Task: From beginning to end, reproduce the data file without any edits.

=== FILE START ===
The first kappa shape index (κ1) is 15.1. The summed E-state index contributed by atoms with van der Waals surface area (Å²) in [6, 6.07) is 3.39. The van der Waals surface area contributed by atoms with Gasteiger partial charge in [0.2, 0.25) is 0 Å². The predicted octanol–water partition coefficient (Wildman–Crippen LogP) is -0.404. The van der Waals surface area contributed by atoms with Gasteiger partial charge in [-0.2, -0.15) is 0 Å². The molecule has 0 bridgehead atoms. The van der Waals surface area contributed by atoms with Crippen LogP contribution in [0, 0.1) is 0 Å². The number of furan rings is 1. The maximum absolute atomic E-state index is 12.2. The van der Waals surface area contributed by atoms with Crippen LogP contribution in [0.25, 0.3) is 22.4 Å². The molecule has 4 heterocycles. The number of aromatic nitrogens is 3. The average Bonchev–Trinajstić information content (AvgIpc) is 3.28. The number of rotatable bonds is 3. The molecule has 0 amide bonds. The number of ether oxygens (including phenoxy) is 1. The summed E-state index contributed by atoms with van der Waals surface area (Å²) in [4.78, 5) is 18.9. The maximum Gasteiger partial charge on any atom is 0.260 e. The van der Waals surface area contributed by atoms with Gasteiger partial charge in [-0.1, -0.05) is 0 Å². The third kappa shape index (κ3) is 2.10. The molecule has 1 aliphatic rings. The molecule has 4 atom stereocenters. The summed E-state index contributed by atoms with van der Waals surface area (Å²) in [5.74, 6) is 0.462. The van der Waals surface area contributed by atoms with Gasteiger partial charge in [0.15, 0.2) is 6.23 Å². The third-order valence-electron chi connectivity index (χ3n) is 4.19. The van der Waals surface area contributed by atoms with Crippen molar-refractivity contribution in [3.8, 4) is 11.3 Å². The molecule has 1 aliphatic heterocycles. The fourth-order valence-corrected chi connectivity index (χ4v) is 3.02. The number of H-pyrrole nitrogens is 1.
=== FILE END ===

The first kappa shape index (κ1) is 15.1. The summed E-state index contributed by atoms with van der Waals surface area (Å²) in [6, 6.07) is 3.39. The van der Waals surface area contributed by atoms with Gasteiger partial charge in [0.2, 0.25) is 0 Å². The predicted octanol–water partition coefficient (Wildman–Crippen LogP) is -0.404. The van der Waals surface area contributed by atoms with Gasteiger partial charge in [-0.2, -0.15) is 0 Å². The molecule has 0 bridgehead atoms. The van der Waals surface area contributed by atoms with Crippen LogP contribution in [0, 0.1) is 0 Å². The number of furan rings is 1. The maximum absolute atomic E-state index is 12.2. The van der Waals surface area contributed by atoms with Crippen LogP contribution in [0.25, 0.3) is 22.4 Å². The molecule has 4 heterocycles. The number of aromatic nitrogens is 3. The average Bonchev–Trinajstić information content (AvgIpc) is 3.28. The number of rotatable bonds is 3. The molecule has 0 amide bonds. The number of ether oxygens (including phenoxy) is 1. The summed E-state index contributed by atoms with van der Waals surface area (Å²) in [4.78, 5) is 18.9. The maximum Gasteiger partial charge on any atom is 0.260 e. The van der Waals surface area contributed by atoms with Gasteiger partial charge in [-0.1, -0.05) is 0 Å². The third kappa shape index (κ3) is 2.10. The molecule has 1 aliphatic rings. The molecule has 4 atom stereocenters. The summed E-state index contributed by atoms with van der Waals surface area (Å²) in [5.74, 6) is 0.462. The van der Waals surface area contributed by atoms with Gasteiger partial charge in [0.15, 0.2) is 6.23 Å². The third-order valence-electron chi connectivity index (χ3n) is 4.19. The van der Waals surface area contributed by atoms with Crippen molar-refractivity contribution in [3.8, 4) is 11.3 Å². The molecule has 1 aliphatic heterocycles. The fourth-order valence-corrected chi connectivity index (χ4v) is 3.02. The number of H-pyrrole nitrogens is 1.